И.И. Борзенкова, О.К. Борисова, Е.Л. Жильцова, Т.В. Сапелко (2017) Холодный эпизод около 8200 лет назад в Северной Европе: анализ эмпирических данных и возможных причин. Лёд и Снег, Т. 57 , № 1

Уже более 20 лет в Северной Европе известен холодный эпизод около 8200 лет назад. Похолодание продолжалось около 160 лет, температуры воздуха снижались на 1–2 °С, а в отдельных районах – более чем на 3 °С. Предполагается, что снижение температур воздуха было связано с поступлением больших объёмов пресной воды в Северную Атлантику в результате распада и таяния ледников. Подобный механизм имеет прямое отношение к оценкам будущего климата при развитии современного глобального потепления. Поскольку таяние горных ледников и морских льдов в Полярном бассейне способствует опреснению верхнего слоя океана, при развитии потепления в районах, непосредственно прилегающих к Северной Атлантике, можно ожидать некоторого снижения температуры воздуха в высоких широтах.

Summary

Cold episode in Northern Europe happened about 8200 years ago was known for a relatively long time, mainly due
to paleobotanical (palynological) data obtained from analysis of lake and peat sediments. Detailed analysis of ice
cores from the Greenland holes GRIP, GISP2, and NGRIP with a time resolution of about 10 years made possible
to refine the duration and characteristics of the time structure of this cold period. This cooling lasted for approximately
160 yr. Spore-pollen analysis of lake sediments in Northern Europe (Sweden, Finland, Denmark, Germany,
the North and North-West of Russia) and deep-sea cores of the North Atlantic showed that the mean annual air
temperature during the maximum stage of the cooling was reduced by 1–2 °C, and in some areas by more than 3 °C.
The cold spread from the coast of the North Atlantic into the European continent and manifested itself mostly in
Sweden, Finland, the Baltic States, and to a lesser extent in the North-West and West of the Russian Federation. In
the central Russia and North of 70°N the cooling was weak or absent. The question about a nature of this cold event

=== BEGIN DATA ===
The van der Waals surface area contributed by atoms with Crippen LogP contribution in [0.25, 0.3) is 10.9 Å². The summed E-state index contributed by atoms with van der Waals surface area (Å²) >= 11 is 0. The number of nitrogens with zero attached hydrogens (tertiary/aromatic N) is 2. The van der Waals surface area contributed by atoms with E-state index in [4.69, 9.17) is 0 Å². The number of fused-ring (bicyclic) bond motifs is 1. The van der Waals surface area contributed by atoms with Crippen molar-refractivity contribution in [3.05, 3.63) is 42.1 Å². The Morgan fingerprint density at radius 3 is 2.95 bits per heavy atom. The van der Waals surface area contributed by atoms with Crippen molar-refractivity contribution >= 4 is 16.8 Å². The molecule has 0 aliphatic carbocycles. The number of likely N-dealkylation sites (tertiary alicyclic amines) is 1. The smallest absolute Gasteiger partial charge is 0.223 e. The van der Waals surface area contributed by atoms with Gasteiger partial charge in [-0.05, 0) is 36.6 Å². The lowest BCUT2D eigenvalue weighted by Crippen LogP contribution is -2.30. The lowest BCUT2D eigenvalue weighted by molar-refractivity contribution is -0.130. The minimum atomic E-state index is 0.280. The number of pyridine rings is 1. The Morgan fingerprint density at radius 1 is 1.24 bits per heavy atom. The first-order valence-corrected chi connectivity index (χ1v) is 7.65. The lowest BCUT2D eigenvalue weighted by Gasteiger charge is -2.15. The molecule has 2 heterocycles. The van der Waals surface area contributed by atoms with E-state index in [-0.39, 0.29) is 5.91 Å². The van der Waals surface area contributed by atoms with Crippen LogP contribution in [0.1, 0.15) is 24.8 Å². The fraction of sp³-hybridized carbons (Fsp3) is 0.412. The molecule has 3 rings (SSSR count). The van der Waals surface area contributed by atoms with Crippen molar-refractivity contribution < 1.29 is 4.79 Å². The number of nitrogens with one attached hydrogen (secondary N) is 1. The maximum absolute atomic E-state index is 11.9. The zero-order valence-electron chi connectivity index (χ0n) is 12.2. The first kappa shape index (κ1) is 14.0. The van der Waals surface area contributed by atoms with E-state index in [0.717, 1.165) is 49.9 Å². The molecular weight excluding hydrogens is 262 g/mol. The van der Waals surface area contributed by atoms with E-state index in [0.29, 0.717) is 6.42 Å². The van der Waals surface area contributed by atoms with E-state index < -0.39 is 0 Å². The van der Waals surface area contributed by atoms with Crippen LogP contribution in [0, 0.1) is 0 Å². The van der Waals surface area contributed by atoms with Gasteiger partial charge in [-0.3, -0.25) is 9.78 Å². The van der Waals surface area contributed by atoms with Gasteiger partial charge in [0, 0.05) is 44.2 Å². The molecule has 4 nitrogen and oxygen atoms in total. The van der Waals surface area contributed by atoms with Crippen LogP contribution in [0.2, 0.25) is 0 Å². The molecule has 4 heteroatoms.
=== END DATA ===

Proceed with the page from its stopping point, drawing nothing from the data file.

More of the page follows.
and other cold spells in Late Glaciation, known as the cold of the early, middle and late Dryas, is widely discussed in
the scientific literature. Most of scientists accept a hypothesis proposed more than 20 years ago, that the reduction
of air temperatures in regions immediately adjacent to the North Atlantic was caused by the large volume of melt
water discharged into the ocean as a result of disintegration and melting of ice-sheets. Climate models that take into
account these effects allow estimating a decrease in the air and sea surface temperature due to freshening (desalination)
of the upper ocean layer, and this confirms that the greatest decrease in temperature should be observed in
the regions directly adjacent to the ocean. The increase in global temperature over the last 30 years is estimated to
be 0.8 ± 0.2 °C, which is already reflected in a noticeable increase in precipitation in high latitudes. In addition, the
melting of mountain glaciers and sea ice in the Arctic basin promotes freshening of the upper ocean, and as a result
of these processes one can expect a certain decrease in the air temperature in the high latitudes if the present-day climate
warming will continue. On the basis of paleoclimatic data, it can be assumed that such a decrease in air temperature
can be relatively small and occur only in areas directly adjacent to the North Atlantic.

citation: 
И.И. Борзенкова, О.К. Борисова, Е.Л. Жильцова, Т.В. Сапелко (2017) Холодный эпизод около 8200 лет назад в Северной Европе: анализ эмпирических данных и возможных причин. Лёд и Снег, Т. 57 , № 1
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publication_date: 
января, 2017